The best paella is made with Bomba rice, an heirloom variety introduced to the area by the Moors in the 8th century and still grown in the Albufera wetlands south of the city. It is nowhere as productive as modern rice, but has an exceptionally nutty flavor and will absorb nearly twice as much liquid as other short-grain rice while still remaining al dente. La Pista Pastor, at stall #43, sells it.


Pimentón a la Vera

The other critical items for a good paella are saffron and Spanish paprika. Pimentón a la Vera is a subject unto itself, but let it suffice that Antonio Catalán (stall #457) drew us into his orbit with heaping mounds of bright red sweet and hot paprika and a brick-colored hill of smoked paprika (pimentón ahumado). He also has the best prices in the market on saffron, and cheerfully educates buyers on the subtle differences between grades. (Bottom line: Try to purchase whole threads with few or no golden flecks.)

Paella pans

Strictly speaking, of course, “paella” is not the rice meal, but the metal pan in which it is cooked. The shallow pans ensure that the rice is spread out well, and the thin metal guarantees a fine crust on the bottom. It is only a slight exaggeration to say that you can’t make a proper paella without a real paella pan. We knew we could purchase one at home (where it would be more expensive) but couldn’t pass up the array of iron and stainless steel pans at Ceramicas Terriols (stall #51), where the proprietor provides a recipe with every purchase.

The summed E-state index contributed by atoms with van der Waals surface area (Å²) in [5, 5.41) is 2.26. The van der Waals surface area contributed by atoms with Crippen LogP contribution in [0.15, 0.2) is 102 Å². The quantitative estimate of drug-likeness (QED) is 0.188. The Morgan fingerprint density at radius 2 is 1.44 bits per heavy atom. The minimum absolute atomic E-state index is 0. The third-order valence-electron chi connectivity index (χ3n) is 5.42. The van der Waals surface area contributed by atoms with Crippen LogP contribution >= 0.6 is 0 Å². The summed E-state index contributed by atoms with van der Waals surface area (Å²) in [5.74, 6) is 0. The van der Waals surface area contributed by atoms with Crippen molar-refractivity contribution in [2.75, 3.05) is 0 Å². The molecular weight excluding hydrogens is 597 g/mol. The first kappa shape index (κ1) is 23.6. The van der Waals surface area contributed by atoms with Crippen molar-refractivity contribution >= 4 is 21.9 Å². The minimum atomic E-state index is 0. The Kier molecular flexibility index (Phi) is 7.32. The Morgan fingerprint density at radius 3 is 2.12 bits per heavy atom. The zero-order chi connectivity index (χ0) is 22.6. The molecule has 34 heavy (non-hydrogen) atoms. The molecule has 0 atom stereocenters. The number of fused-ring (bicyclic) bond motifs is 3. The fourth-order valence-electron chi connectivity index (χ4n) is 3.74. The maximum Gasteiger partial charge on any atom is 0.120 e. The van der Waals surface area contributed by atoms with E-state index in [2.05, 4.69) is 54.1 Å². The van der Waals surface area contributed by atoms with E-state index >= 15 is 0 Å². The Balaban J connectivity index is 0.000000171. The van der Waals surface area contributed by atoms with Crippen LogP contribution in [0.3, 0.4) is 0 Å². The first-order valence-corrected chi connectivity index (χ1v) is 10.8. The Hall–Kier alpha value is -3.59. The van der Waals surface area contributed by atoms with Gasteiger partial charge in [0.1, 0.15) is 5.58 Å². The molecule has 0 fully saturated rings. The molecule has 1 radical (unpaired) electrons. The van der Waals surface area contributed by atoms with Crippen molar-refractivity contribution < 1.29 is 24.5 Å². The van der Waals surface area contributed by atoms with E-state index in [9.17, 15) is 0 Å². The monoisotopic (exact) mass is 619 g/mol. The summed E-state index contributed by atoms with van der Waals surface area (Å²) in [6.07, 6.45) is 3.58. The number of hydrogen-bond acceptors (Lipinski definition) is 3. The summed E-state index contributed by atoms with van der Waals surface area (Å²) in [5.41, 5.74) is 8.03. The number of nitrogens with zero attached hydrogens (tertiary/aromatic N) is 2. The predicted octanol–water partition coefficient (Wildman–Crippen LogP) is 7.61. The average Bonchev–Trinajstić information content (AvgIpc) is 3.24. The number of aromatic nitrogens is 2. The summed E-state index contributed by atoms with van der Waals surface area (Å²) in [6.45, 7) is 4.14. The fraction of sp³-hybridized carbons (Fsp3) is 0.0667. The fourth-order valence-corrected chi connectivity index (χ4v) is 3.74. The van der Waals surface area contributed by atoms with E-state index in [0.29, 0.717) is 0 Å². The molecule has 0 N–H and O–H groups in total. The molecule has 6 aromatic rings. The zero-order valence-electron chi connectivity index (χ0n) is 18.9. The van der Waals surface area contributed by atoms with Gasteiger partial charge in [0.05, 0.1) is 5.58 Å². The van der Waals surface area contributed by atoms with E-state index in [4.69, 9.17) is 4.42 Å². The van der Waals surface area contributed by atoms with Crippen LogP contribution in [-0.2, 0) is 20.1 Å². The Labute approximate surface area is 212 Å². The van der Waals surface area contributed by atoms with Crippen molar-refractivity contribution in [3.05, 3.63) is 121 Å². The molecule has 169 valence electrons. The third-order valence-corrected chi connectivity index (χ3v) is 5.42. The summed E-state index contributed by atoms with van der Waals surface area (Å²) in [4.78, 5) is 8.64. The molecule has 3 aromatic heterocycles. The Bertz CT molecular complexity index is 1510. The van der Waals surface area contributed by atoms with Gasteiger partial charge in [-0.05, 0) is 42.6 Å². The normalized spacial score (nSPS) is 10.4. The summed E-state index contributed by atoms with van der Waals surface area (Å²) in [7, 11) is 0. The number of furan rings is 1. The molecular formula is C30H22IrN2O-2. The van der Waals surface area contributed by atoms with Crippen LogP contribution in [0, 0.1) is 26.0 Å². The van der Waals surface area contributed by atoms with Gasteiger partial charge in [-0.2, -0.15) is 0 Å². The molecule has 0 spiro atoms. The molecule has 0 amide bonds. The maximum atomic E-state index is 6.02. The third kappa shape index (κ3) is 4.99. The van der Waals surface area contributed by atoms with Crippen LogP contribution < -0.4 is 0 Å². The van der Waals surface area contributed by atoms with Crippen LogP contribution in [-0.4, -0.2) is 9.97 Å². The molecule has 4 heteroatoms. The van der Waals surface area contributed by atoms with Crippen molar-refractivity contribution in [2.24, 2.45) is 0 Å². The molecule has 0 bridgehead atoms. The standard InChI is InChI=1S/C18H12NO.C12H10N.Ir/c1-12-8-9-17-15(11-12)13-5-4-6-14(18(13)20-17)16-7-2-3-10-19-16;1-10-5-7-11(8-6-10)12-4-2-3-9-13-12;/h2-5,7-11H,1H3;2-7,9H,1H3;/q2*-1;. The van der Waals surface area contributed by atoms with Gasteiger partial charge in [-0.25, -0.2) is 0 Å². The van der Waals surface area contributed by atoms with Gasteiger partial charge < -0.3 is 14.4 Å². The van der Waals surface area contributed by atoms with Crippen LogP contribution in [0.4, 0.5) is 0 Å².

06

01 2010

La Pepica: the mother church of paella in Valencia

La Pepica kitchen

When Valencianos say that they are "going to the beach," they usually mean Playa de Malvarossa, an urban strand blessed by fine sand, gentle waves, surprisingly clean waters—and the mother of all paella restaurants, La Pepica. While three-quarters of the menu of this venerable eatery (founded 1898) consists of fish and shellfish, the other quarter is a golden litany of nearly two dozen classic Valencian rice dishes.

A maestro of La Pepica

The main entrance is on the beach, but we prefer entering from the street just to walk past the dynamic kitchen where dozens of cooks in gleaming kitchen whites prepare pristine ingredients and juggle huge paella pans. The dining room is daunting. In foul weather, it seats about 450. In good weather, outdoor tables can accommodate another 200. Yet the food and service remain every bit as good as when Hemingway feasted here 60 years ago, and wrote glowingly of the meal. (Unlike some Hemingway haunts, La Pepica has aged well.)

Presenting the paella

It is uncanny how the waiters in white shirts and black vests can service 450 diners at a time and still get the orders out lickety-split. They bring each finished paella to the table for approval, then retire to a serving station to dole it out on individual plates.

Every tourist eatery in Spain sells plates of orange rice festooned with shrimp and mussels; in Valencia that dish is known as “arroces con mariscos,” or “rice with shellfish.” Paella valenciana, the authentic local paella, comes from the garden, not the sea. Filled with vegetables, land snails, and pieces of chicken and rabbit, it’s cooked in a shallow pan over a very hot fire. La Pepica serves an exemplary version—redolent of saffron and paprika, with al dente rice cooked to a thin crust on the bottom. The vegetables and snails are earthy, the chicken and rabbit sweet and falling off the bone.

Reservations are not essential, but might help avoid a wait on the weekend. La Pepica, Paseo Neptuno, 2-8. Tel: 963-710-366, www.lapepica.com. Open daily for lunch and for dinner Monday-Saturday.

03

01 2010